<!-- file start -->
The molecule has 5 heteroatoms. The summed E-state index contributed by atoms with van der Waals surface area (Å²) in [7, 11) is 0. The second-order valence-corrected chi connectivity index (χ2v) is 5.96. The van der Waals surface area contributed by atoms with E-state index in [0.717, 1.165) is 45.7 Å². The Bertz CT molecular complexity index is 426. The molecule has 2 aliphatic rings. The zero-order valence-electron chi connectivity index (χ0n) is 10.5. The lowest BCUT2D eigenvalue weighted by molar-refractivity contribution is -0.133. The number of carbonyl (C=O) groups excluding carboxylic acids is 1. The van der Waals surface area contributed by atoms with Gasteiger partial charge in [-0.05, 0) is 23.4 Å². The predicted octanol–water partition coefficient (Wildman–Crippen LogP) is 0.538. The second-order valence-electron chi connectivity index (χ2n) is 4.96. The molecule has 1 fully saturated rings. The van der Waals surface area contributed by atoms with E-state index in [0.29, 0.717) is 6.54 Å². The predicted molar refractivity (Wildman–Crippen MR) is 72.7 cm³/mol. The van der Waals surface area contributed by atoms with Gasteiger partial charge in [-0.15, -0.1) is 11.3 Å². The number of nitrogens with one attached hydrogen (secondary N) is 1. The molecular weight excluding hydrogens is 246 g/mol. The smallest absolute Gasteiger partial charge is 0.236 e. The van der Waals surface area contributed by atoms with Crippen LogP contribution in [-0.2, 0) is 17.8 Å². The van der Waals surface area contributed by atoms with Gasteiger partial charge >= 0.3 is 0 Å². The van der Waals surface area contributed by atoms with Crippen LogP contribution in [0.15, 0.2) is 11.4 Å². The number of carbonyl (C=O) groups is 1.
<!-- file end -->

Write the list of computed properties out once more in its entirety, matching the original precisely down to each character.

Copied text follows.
The molecule has 5 heteroatoms. The summed E-state index contributed by atoms with van der Waals surface area (Å²) in [7, 11) is 0. The second-order valence-corrected chi connectivity index (χ2v) is 5.96. The van der Waals surface area contributed by atoms with E-state index in [0.717, 1.165) is 45.7 Å². The Bertz CT molecular complexity index is 426. The molecule has 2 aliphatic rings. The zero-order valence-electron chi connectivity index (χ0n) is 10.5. The lowest BCUT2D eigenvalue weighted by molar-refractivity contribution is -0.133. The number of carbonyl (C=O) groups excluding carboxylic acids is 1. The van der Waals surface area contributed by atoms with Gasteiger partial charge in [-0.05, 0) is 23.4 Å². The predicted octanol–water partition coefficient (Wildman–Crippen LogP) is 0.538. The second-order valence-electron chi connectivity index (χ2n) is 4.96. The molecule has 1 fully saturated rings. The van der Waals surface area contributed by atoms with E-state index in [0.29, 0.717) is 6.54 Å². The predicted molar refractivity (Wildman–Crippen MR) is 72.7 cm³/mol. The van der Waals surface area contributed by atoms with Gasteiger partial charge in [-0.15, -0.1) is 11.3 Å². The number of nitrogens with one attached hydrogen (secondary N) is 1. The molecular weight excluding hydrogens is 246 g/mol. The smallest absolute Gasteiger partial charge is 0.236 e. The van der Waals surface area contributed by atoms with Crippen LogP contribution in [-0.2, 0) is 17.8 Å². The van der Waals surface area contributed by atoms with Gasteiger partial charge >= 0.3 is 0 Å². The van der Waals surface area contributed by atoms with Crippen LogP contribution in [0.15, 0.2) is 11.4 Å². The number of carbonyl (C=O) groups is 1.